Tuesday, August 18, 2009

Beyond Hardcore and Casual

by Daniel Bullard-Bates

“[Video games] do not represent two discrete populations, [casual] and [hardcore]. The world is not to be divided into sheep and goats. It is a fundamental of taxonomy that [the world] rarely deals with discrete categories... The [entertainment] world is a continuum in each and every one of its aspects.

While emphasizing the continuity of the gradations between exclusively [casual] and exclusively [hardcore video games], it has seemed desirable to develop some sort of classification which could be based on the relative amounts of [casual] and [hardcore subjects and qualities] in each product... An individual [game] may be assigned a position on this scale, for each [facet of its design]... A seven-point scale comes nearer to showing the many gradations that actually exist."

- Kinsey, Alfred, et al. Sexual Behavior in the Human Male (1948). pp. 639, 656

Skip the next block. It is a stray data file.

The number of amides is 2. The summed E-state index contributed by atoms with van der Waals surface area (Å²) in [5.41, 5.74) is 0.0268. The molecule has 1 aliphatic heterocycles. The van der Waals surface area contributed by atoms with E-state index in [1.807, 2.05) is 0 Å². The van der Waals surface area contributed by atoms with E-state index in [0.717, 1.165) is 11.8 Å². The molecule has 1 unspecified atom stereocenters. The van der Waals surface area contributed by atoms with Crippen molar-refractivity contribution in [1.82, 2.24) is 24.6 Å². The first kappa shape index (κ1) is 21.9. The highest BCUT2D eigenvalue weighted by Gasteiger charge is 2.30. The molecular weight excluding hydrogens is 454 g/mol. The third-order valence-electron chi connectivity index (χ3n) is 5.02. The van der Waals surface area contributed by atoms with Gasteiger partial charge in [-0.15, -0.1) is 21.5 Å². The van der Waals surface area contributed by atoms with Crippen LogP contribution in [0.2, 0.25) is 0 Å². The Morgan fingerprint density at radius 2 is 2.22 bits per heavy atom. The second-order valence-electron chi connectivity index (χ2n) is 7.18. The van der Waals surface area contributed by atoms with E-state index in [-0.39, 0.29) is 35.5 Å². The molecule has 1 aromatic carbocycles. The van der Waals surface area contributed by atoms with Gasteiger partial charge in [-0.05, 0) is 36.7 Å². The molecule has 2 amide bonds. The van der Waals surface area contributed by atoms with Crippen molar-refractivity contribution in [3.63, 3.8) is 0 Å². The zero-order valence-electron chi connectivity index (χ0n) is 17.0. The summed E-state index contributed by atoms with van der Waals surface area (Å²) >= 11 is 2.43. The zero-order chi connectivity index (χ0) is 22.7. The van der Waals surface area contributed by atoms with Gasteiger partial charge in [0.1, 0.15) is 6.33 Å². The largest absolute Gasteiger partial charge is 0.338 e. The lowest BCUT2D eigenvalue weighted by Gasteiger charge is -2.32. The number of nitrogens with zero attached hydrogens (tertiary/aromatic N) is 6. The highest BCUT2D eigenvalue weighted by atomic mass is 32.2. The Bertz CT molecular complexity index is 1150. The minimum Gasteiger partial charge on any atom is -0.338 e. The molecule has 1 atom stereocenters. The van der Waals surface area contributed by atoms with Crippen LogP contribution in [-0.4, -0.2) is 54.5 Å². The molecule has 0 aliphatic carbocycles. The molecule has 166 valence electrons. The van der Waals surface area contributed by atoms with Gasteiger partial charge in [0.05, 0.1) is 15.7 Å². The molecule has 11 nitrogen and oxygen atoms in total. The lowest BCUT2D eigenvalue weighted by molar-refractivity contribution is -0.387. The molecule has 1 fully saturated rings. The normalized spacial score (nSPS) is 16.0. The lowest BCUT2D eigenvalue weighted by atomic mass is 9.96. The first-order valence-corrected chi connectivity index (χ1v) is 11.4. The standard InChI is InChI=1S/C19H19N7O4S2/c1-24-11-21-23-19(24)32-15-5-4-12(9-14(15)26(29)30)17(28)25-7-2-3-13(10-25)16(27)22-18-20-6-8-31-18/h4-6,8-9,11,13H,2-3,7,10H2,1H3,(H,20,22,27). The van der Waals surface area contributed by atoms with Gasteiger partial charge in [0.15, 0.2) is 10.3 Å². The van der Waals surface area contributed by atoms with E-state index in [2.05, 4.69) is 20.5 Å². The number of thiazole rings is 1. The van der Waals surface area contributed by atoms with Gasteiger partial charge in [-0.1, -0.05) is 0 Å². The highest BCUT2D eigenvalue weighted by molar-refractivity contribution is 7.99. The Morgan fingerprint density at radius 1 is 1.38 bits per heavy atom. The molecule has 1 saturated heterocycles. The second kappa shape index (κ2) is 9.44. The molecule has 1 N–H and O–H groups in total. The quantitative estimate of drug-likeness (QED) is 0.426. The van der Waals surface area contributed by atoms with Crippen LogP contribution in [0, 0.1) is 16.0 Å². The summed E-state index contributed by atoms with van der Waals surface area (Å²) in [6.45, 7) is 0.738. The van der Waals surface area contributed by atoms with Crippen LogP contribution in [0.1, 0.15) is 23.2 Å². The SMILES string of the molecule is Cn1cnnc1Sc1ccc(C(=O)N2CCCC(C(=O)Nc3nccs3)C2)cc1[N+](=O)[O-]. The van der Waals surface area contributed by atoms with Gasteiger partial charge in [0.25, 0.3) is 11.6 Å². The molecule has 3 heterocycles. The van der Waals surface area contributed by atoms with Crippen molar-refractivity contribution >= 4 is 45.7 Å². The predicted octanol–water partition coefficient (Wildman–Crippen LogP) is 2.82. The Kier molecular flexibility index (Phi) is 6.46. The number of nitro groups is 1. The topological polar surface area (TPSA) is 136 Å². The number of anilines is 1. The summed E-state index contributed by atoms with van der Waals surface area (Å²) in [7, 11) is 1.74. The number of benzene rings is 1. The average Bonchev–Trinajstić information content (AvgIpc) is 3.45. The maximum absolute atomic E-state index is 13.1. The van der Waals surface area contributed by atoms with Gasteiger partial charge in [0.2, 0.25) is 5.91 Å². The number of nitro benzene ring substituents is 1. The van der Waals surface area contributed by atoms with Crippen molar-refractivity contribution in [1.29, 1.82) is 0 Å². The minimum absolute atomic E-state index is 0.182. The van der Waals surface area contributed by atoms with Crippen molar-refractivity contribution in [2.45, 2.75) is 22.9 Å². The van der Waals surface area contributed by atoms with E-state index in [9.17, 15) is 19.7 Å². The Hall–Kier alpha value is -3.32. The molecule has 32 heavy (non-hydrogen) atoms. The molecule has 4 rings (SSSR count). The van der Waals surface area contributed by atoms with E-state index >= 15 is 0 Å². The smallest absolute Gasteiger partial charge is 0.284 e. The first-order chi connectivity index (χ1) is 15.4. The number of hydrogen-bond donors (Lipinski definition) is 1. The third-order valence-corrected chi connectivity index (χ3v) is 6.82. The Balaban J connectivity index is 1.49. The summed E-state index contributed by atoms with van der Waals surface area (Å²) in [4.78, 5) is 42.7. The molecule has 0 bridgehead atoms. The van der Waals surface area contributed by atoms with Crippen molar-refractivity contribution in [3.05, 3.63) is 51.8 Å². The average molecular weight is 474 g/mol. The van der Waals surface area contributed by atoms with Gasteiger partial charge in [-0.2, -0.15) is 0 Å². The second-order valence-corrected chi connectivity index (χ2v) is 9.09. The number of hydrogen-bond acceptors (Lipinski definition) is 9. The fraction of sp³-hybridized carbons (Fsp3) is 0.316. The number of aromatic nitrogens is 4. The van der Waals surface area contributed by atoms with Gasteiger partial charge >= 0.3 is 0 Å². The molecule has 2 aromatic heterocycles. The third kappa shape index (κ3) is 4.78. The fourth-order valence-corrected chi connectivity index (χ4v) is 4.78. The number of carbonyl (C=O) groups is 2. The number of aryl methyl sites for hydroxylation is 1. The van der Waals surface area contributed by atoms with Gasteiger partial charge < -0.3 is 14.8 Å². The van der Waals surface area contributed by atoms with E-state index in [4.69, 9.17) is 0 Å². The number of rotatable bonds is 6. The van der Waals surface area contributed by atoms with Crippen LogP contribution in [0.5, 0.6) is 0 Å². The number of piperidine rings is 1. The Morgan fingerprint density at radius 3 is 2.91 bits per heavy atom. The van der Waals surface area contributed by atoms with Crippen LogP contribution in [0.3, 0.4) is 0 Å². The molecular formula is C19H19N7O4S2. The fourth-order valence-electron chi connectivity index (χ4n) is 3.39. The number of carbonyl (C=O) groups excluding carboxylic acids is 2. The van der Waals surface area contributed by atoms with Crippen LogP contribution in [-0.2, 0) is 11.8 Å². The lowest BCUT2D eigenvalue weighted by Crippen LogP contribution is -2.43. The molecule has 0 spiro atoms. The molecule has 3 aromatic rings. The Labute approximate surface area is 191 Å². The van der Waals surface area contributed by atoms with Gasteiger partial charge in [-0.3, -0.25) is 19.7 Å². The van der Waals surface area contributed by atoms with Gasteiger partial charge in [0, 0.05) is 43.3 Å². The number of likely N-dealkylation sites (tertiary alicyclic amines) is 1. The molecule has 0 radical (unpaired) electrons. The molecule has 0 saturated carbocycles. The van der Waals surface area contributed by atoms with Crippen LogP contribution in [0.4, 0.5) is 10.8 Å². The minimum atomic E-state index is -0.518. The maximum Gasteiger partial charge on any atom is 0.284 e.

(Modifications to original text by the author.)

While the terms “casual” and “hardcore” have served some purpose in the past, dividing groups like soccer moms from LAN partiers, browser games from console titles, and socially acceptable games from nerdy pastimes, the lines between casual and hardcore have become increasingly jagged. World of Warcraft, a roleplaying game full of orcs, elves, and magic, now boasts over eleven million monthly subscribers, making it a more popular place to live than Belgium. On the other side of the gaming spectrum, PopCap, makers of Peggle and Bejeweled, recently released a “casual” game in the tower defense genre, a genre that gained popularity in user-created maps for notable “hardcore” real-time strategy games like Starcraft and Age of Empires II. It is clear that the current situation requires more intricate language: it is no longer sufficient to classify games as either casual or hardcore, since few are exclusively one or the other.